And Ali introduced what we now call the staredown. Back in the day, you didn’t see fighters staring into each other’s eyes at weigh-ins and during the referee’s post-fight introductions. The change, I submit, came when Ali (then Cassius Clay) and Sonny Liston came face to face for the referee’s instructions prior to their first fight, at Miami Beach in February 1964.

Liston had taken to fixing opponents with what writer Peter Wilson called a “basilisk stare” before battle commenced. Liston’s opponents tended to avoid eye contact, as if Sonny was some sort of incarnation of the mythical creature with the lethal gaze. But not Ali. He stared right back into Liston’s eyes, unblinking, no backing down. And thus the staredown was born.

Ali (right) tamed the fearsome Liston in Miami in February 1964. launching a legendary career.
Photo: WBC.

Liston was the betting favourite at something like 7/1 on (-700). But, looking back with the benefit of hindsight, Ali would have been a great underdog bet. He was younger, faster and had been more active. Liston had basically boxed three rounds in three years: The two one-round knockouts of Floyd Patterson and a farcical one minute, 58 seconds win over a seemingly terrified Albert Westphal. In those fights, Liston had been the big man in the ring. But one thing no one seemed to realise until the two men met in the centre of the ring was that, although outweighed, Ali was actually bigger than Liston.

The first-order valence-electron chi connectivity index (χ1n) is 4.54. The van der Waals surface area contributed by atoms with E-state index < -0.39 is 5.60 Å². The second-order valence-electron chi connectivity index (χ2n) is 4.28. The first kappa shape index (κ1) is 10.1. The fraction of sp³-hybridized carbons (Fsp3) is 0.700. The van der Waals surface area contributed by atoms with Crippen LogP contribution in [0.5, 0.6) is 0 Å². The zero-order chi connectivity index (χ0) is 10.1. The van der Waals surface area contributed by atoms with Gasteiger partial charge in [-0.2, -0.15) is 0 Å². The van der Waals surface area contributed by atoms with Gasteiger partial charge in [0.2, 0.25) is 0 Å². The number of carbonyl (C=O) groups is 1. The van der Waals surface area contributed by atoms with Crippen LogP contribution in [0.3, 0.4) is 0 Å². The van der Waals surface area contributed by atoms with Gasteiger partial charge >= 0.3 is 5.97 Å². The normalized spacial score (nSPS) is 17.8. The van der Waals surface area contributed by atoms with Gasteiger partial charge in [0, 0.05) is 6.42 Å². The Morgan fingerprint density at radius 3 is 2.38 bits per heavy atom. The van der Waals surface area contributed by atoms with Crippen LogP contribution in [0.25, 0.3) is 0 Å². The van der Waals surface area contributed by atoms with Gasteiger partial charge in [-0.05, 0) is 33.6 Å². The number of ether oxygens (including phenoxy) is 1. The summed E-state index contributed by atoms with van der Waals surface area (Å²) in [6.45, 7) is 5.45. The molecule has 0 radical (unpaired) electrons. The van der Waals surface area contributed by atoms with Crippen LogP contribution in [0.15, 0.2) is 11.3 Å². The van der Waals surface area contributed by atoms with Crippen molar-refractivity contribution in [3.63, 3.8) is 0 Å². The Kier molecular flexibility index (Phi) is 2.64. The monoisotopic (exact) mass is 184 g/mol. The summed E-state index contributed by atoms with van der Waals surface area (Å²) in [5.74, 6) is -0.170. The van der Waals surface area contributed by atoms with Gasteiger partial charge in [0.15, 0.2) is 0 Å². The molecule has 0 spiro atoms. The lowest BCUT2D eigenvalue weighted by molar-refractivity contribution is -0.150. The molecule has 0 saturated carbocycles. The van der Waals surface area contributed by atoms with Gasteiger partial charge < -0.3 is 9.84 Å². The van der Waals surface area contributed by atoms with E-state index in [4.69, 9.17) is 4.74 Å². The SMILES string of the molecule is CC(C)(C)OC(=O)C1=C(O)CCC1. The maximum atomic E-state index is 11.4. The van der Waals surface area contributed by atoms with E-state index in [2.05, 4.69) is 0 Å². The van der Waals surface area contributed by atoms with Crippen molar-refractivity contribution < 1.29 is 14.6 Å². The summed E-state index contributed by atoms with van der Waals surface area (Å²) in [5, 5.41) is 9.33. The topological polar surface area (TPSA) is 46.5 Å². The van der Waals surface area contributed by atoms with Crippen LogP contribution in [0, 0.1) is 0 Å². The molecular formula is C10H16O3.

Ali pulled off the upset that night. And a decade later, in a fight that had echoes of the Liston fight, Ali upset the odds again when he knocked out George Foreman in the eighth round to regain the title.